Neuroreplacement of degenerative cholinergic cells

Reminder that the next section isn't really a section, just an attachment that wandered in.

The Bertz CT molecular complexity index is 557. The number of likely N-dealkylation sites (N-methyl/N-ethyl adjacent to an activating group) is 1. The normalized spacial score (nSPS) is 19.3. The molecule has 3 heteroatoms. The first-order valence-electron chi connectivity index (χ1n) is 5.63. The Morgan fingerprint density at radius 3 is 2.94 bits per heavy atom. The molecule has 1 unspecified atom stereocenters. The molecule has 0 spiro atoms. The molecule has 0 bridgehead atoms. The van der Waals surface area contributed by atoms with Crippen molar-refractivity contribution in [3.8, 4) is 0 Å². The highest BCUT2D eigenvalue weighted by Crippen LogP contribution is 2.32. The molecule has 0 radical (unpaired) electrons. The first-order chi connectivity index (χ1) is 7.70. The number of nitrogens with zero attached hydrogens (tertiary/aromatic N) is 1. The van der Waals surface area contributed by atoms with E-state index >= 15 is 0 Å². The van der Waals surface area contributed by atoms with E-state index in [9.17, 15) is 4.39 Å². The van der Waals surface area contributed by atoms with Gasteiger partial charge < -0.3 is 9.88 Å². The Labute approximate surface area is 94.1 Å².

Cholinergic neurons, which are closely associated with memory function, selectively degenerate in Alzheimer's disease (AD). Dr. Qu's previous research has demonstrated that transplanted human neural stem cells (hNSCs) migrate to the proper sites and differentiate into the proper cell types to replace lesioned cholinergic neurons in the brain. Therefore, the transplantation of hNSCs may be a good candidate as a cholinergic cell replacement therapy for AD. Dr. Qu has found that transplanting hNSCs to aged (24-month-old) rats improved behavioral impairment as measured in the Morris water maze. He was also able to show that neurons and glia derived from the transplanted cells were present in several areas of the host brain. Dr. Qu's behavioral research is now investigating the effects of hNSC transplantation on the cognitive function of brain-lesioned animals using several different types of mazes. It is hoped that this research will provide valuable data to assess the effectiveness of human neural stem cell transplantation as a means to replace degenerative cholinergic neurons in the central nervous system.